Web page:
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Adaptive Large Neighborhood Search using the Graphics Processing Unit


We investigate the efficiency of Adaptive Large Neighborhood Search (ALNS) on the Graphics Processing Unit (GPU). We do this by implementing an ALNS algorithm for the Distance-constrained Capacitated Vehicle Routing Problem (DCVRP) on a GPU. We benchmark towards a state of the art sequential implementation of an ALNS algorithm by Pisinger and Ropke [1].

In recent years the computational capacity of the GPU in ordinary desktop computers has increased significantly compared to the Central Processing Unit (CPU) normally used for computations. Hence, we find it interesting to investigate how this additional processing power is best utilized. A survey of GPU computing for routing problems can be found in Schulz, Hasle, Brodtkorb, and Hagen [2]. They find that most routing related GPU implementations use swarm intelligence, evolutionary, or local search based algorithms. To the best of our knowledge, there are no papers on ALNS implementations on a GPU.

ALNS consists of a neighborhood search where destroy operators remove parts of an existing solution and repair operators that reinsert them. There are multiple destroy and repair operators and these are selected probabilistically based on their merit. A new solution is accepted according to an overall metaheuristic. Our ALNS algorithm for the GPU is implemented using NVIDIAs CUDA C/C++ programming language. Compared to the CPU based implementation from Pisinger and Ropke [1], it is necessary to adapt some of the operators to achieve a good utilization of the GPU. In these cases we implement a GPU version of the operator mimicking the behavior of the CPU version.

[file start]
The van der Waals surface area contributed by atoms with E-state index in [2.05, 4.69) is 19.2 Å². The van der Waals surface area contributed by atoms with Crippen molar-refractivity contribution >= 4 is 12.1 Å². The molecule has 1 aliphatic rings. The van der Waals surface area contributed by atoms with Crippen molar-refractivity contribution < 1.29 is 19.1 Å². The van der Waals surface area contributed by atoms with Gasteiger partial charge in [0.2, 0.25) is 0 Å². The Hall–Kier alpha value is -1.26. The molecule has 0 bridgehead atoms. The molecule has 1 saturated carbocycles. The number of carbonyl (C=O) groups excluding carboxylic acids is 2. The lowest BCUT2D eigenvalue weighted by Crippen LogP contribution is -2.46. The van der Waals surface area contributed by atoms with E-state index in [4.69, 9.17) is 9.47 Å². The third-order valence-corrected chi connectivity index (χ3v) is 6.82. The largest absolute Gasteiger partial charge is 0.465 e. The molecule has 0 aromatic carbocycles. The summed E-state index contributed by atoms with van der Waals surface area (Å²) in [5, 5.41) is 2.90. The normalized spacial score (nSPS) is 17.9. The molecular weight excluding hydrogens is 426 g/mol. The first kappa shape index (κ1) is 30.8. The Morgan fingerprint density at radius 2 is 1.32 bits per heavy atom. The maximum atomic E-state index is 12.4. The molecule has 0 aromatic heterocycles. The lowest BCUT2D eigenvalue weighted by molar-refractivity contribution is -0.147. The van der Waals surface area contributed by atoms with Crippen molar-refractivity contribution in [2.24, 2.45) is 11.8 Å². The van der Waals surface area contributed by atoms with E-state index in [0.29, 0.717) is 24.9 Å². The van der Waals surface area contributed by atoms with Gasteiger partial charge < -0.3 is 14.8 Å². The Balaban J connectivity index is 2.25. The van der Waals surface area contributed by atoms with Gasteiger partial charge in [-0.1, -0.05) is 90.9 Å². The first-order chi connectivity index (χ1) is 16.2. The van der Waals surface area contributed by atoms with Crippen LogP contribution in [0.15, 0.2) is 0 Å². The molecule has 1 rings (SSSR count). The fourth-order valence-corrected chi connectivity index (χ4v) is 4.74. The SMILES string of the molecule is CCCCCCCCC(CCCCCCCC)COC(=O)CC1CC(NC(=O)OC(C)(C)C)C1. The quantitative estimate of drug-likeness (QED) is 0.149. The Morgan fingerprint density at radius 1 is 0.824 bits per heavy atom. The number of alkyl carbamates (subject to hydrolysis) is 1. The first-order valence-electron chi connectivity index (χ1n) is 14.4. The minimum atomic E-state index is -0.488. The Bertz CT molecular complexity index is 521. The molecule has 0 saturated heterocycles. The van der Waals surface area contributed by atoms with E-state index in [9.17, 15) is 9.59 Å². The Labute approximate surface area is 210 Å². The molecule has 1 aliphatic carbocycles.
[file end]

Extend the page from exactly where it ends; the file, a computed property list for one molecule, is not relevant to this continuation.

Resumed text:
Experiments are performed on an Intel Core i7-4770K with 3.5 GHz and an NVIDIA GeForce GTX TITAN. We perform tests on three sets of instances of the DCVRP: the Christofides, Mingozzi, and Toth instances, the Kelly instances, and the Li, Golden, and Wasil instances. In total this yields a set of 46 instances with the number of customers ranging from 50 to 1200. Our experiments show that, on average, our GPU implementation is close to the performance of the Pisinger and Ropke algorithm in terms of quality, but with less runtime.

[1] David Pisinger, and Stefan Ropke, A general heuristic for vehicle routing problems, Computers& Operations Research 34, 2403-2435 (2007)
[2] Christian Schulz, Geir Hasle, Andre R. Brodtkorb, and Trond R. Hagen, GPU computing in discrete optimization. Part II: Survey focused on routing problems, EURO Journal on Transportation and Logistics 2, 159-186 (2013)


Academic lecture


  • Research Council of Norway (RCN) / 227071
  • Research Council of Norway (RCN) / 205298
  • Research Council of Norway (RCN) / 192905





  • SINTEF Digital / Mathematics and Cybernetics

Presented at

Network Optimization Workshop (NOW) 2015


La Rochelle


17.05.2015 - 20.05.2015





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